The Baltimore Sun—The line formed by 8 a.m. Friday and grew for hours — men, women and children waiting under the summer sun for the doors to open. Waiting for food.
Inside the Steelworkers’ union hall on Dundalk Avenue, volunteers sorted cans, bagged produce and prepared for the onslaught. Some of them, too, need this food, trucked in by the Maryland Food Bank. Money is tight.
This “pantry on the go”—the largest the food bank supports statewide—transforms the hall into a striking example of coping with financial ends that won’t meet, a life that’s no longer middle class.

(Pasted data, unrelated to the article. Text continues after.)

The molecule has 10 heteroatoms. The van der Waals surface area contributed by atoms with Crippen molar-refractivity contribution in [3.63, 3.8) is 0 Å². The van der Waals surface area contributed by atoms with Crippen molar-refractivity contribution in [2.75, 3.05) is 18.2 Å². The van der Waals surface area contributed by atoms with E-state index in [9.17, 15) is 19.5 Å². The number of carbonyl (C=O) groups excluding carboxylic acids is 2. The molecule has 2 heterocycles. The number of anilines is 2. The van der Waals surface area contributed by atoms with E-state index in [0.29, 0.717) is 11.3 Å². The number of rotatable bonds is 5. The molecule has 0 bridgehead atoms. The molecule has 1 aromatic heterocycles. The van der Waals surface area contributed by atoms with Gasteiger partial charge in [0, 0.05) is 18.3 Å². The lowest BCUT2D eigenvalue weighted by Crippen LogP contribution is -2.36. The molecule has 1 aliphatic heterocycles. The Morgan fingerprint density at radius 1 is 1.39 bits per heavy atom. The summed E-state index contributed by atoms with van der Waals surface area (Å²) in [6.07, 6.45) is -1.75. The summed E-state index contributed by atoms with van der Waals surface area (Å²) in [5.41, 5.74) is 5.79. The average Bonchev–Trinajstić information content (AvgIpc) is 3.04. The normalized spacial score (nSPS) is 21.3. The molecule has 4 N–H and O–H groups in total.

Organizers have put it on almost every month for nearly two years, since the Sparrows Point steel mill closed. Spread over two days to make it more manageable, the mobile pantry draws an average of 2,500 people a month—former steelworkers, seniors, veterans and many others.
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